- Custom prosthetic devices, such as artificial limbs.
Most other services are billed under Medicare Part A.
What extra benefits and savings do you qualify for?
The Medicare 100 Day Rule refers to the fact Medicare will pay at least a portion of your care for the first 100 days (per benefit period) you are in a skilled nursing facility. A benefit period begins the first day you are admitted as an inpatient in a hospital or a skilled nursing facility. The benefit period ends when you have not been in a facility for 60 consecutive days.
You can have more than one benefit period in a year. After being released for 60 days, if you are hospitalized again, you will be in a new benefit period. However, if you are re-admitted to the hospital or a skilled nursing facility before 60 days, you will be within the same benefit period.
After 100 days, Medicare no longer pays for any portion of skilled nursing facility care. Medicare considers skilled nursing facility care “short-term” care needed to help a person recover and improve their health. Ideally, by the 100-day mark, a person should be able to make a transition back to home or custodial care.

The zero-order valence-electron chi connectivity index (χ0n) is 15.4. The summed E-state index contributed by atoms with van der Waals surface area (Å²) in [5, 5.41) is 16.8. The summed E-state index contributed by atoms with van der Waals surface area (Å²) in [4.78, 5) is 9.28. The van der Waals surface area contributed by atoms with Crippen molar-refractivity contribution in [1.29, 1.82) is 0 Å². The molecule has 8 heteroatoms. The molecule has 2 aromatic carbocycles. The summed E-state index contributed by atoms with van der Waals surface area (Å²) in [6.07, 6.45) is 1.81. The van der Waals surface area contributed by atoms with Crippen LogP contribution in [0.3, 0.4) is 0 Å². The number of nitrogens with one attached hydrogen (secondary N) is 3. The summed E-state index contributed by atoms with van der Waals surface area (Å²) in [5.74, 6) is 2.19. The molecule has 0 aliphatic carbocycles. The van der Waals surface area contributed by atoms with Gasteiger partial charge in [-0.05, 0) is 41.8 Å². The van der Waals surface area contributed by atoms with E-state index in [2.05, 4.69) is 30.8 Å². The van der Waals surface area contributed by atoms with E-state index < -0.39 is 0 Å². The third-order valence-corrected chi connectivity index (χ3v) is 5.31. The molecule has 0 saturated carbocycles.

While in a skilled nursing facility, your doctor and treatment team will outline a care plan. Your treatment plan will review the plan daily to ensure you are meeting or working toward care goals. The team will re-evaluate your plan at designated times to try and ensure your timely discharge.
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Does Medicare limit benefit periods?
Medicare does not limit the number of benefit periods you may have in a year. However, each period at a skilled nursing facility must begin with a three-night inpatient stay and have at least 60 days between benefit periods where you aren’t receiving care at a hospital or skilled nursing facility.
What kinds of medical professionals provide skilled nursing care?
Medical professionals who provide skilled nursing care include registered nurses and other licensed care personnel. More examples include physical therapists, occupational therapists, audiologists and speech-language pathologists.
Is a skilled nursing facility the same thing as a nursing home?
A nursing home is a place that provides at least custodial care to its residents. A skilled nursing facility provides both custodial and skilled care. However, some nursing homes offer both care types in the same facility. If you are hoping to receive skilled nursing care at a nursing home facility, you should clarify this to ensure the facility will bill Medicare for services you receive.